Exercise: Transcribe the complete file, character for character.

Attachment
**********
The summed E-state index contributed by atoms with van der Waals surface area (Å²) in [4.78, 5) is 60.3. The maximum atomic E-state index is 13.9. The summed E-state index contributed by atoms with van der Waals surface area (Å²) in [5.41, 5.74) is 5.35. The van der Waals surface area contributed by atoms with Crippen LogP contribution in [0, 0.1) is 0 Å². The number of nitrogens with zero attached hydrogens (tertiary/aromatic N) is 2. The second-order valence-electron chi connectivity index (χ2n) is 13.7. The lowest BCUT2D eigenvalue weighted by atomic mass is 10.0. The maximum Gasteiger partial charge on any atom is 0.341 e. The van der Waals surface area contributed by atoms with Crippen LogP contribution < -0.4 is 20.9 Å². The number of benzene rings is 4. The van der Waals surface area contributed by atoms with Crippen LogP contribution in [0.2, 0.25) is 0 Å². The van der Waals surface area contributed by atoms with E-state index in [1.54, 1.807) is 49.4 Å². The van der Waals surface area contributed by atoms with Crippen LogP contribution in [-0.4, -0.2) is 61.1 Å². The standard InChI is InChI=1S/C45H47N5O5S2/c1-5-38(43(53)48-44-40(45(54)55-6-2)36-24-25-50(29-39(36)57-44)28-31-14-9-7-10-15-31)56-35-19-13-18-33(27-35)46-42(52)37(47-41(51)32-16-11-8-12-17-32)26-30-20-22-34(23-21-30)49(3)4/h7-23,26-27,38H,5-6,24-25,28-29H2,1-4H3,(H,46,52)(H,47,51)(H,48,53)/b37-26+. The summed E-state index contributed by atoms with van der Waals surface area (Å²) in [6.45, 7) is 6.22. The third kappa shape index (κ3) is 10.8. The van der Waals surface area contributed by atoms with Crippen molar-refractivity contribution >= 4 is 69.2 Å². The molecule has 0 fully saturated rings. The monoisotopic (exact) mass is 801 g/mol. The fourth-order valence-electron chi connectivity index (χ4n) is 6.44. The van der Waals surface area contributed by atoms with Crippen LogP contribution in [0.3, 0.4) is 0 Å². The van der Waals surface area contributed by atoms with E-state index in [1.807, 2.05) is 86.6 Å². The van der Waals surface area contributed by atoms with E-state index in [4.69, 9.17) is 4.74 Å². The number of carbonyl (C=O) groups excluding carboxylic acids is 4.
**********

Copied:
The summed E-state index contributed by atoms with van der Waals surface area (Å²) in [4.78, 5) is 60.3. The maximum atomic E-state index is 13.9. The summed E-state index contributed by atoms with van der Waals surface area (Å²) in [5.41, 5.74) is 5.35. The van der Waals surface area contributed by atoms with Crippen LogP contribution in [0, 0.1) is 0 Å². The number of nitrogens with zero attached hydrogens (tertiary/aromatic N) is 2. The second-order valence-electron chi connectivity index (χ2n) is 13.7. The lowest BCUT2D eigenvalue weighted by atomic mass is 10.0. The maximum Gasteiger partial charge on any atom is 0.341 e. The van der Waals surface area contributed by atoms with Crippen LogP contribution < -0.4 is 20.9 Å². The number of benzene rings is 4. The van der Waals surface area contributed by atoms with Crippen LogP contribution in [0.2, 0.25) is 0 Å². The van der Waals surface area contributed by atoms with E-state index in [1.54, 1.807) is 49.4 Å². The van der Waals surface area contributed by atoms with Crippen LogP contribution in [-0.4, -0.2) is 61.1 Å². The standard InChI is InChI=1S/C45H47N5O5S2/c1-5-38(43(53)48-44-40(45(54)55-6-2)36-24-25-50(29-39(36)57-44)28-31-14-9-7-10-15-31)56-35-19-13-18-33(27-35)46-42(52)37(47-41(51)32-16-11-8-12-17-32)26-30-20-22-34(23-21-30)49(3)4/h7-23,26-27,38H,5-6,24-25,28-29H2,1-4H3,(H,46,52)(H,47,51)(H,48,53)/b37-26+. The summed E-state index contributed by atoms with van der Waals surface area (Å²) in [6.45, 7) is 6.22. The third kappa shape index (κ3) is 10.8. The van der Waals surface area contributed by atoms with Crippen molar-refractivity contribution >= 4 is 69.2 Å². The molecule has 0 fully saturated rings. The monoisotopic (exact) mass is 801 g/mol. The fourth-order valence-electron chi connectivity index (χ4n) is 6.44. The van der Waals surface area contributed by atoms with Crippen LogP contribution in [0.3, 0.4) is 0 Å². The van der Waals surface area contributed by atoms with E-state index in [1.807, 2.05) is 86.6 Å². The van der Waals surface area contributed by atoms with E-state index in [4.69, 9.17) is 4.74 Å². The number of carbonyl (C=O) groups excluding carboxylic acids is 4.